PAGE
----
where the first construction we saw also has an affirmative structure - i.e. we're not just contrasting verb phrases with each other, or a negative verb phrase with a contrasting object coordination, we're also doing the same for affirmative verbs.

Daedalus et Icarus, 3

Monday, August 24th, 2015

Puer Icarus, filius Daedali, ad patrem stat spectatque dum pater laborat. Nescit se sua pericula tangere dum pennas tenet et ceram digito mollit et ludo suo mirabile opus patris impedit. Denique postquam ultima penna in loco posita est, artifex, duabus alis apertis et motis, in aere pependit.

ē la īkarus mīsa taetalus mamōīñēma sū masōwa nū ē sema sakēwīke mo sarōña; wā sema jaxiēna ien il ñamma sāka rā ansēña āñ il ñamma sāka rā jatīāni āñ il ñamma anmēpi anmēxi; samma japāsre mo masōwa sakēwīke jamārwakie ānen jajēra; il antielen ñi jatīān japēxena rā jasōþa il ñi makēlanen ānen jañānte ēnne jakōrja jarēspe melūr;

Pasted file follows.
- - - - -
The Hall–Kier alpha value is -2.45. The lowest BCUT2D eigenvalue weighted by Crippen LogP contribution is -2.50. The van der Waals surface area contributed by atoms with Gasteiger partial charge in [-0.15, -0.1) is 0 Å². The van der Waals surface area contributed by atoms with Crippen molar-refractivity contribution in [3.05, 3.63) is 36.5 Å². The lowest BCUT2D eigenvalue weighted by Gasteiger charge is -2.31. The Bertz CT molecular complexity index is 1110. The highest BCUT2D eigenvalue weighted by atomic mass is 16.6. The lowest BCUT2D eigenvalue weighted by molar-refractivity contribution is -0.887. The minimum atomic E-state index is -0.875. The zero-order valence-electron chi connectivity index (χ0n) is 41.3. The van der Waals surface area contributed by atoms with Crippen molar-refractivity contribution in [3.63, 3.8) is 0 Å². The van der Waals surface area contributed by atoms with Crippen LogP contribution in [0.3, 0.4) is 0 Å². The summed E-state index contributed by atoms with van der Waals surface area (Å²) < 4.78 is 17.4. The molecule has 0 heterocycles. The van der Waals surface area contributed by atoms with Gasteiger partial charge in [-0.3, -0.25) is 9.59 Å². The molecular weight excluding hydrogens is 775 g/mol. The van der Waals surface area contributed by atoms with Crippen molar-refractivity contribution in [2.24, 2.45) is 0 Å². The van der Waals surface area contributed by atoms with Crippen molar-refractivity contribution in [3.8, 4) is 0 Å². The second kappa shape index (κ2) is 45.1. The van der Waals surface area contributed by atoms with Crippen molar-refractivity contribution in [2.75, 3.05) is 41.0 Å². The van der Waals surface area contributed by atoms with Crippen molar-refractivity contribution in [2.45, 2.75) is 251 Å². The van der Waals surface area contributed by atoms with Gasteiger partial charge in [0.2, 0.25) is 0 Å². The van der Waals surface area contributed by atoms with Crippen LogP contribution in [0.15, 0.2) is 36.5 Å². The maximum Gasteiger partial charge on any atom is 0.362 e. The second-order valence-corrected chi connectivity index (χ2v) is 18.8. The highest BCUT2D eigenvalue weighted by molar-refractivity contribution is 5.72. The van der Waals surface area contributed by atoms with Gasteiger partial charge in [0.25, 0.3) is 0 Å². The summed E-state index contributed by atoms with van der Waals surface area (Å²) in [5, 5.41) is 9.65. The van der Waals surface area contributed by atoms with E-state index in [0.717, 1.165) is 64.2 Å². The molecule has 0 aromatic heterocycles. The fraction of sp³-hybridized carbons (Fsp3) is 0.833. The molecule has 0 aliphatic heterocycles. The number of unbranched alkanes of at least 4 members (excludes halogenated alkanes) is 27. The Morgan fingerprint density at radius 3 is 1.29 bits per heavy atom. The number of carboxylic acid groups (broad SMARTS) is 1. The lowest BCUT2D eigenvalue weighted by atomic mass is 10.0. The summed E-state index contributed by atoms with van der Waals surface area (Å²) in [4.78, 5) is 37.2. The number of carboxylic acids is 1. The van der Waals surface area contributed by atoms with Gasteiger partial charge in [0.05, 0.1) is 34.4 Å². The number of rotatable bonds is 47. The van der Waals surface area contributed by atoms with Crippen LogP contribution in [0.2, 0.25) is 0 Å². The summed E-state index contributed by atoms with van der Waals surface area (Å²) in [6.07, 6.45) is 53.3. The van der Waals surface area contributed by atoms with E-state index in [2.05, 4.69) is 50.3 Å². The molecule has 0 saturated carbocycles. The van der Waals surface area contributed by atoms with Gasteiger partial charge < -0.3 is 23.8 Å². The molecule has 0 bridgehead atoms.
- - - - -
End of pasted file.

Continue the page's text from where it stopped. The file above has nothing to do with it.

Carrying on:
īkarus mīsa taetalus mamōīñēma puer Icarus, filius Daedali
sū masōwa nū ad patrem stat
sema sakēwīke mo sarōña spectatque dum pater laborat
wā sema jaxiēna nescit
il ñamma sāka rā ansēña āñ se sua pericula tangere
il ñamma sāka rā jatīāni āñ dum pennas tenet
il ñamma anmēpi anmēxi et ceram mollit
samma japāsre impedit
mo masōwa sakēwīke jamārwakie mirabile opus patris
ānen jajēra ludo
il antielen postquam
ñi jatīān japēxena rā jasōþa ultima penna in loco posita est
makēlanen artifex
ānen jañānte ēnne jakōrja jarēspe duabus alis apertis et motis
melūr (pependit)

#424

Monday, August 24th, 2015

A language where there is no word for “they” or “them”. Instead, it is represented by saying a sentence with one pronoun, followed by the other. Have a grammar, such that in order to say, for example, “you do it for them”, you would say, “you do it for her, that is to say, you do it for him.”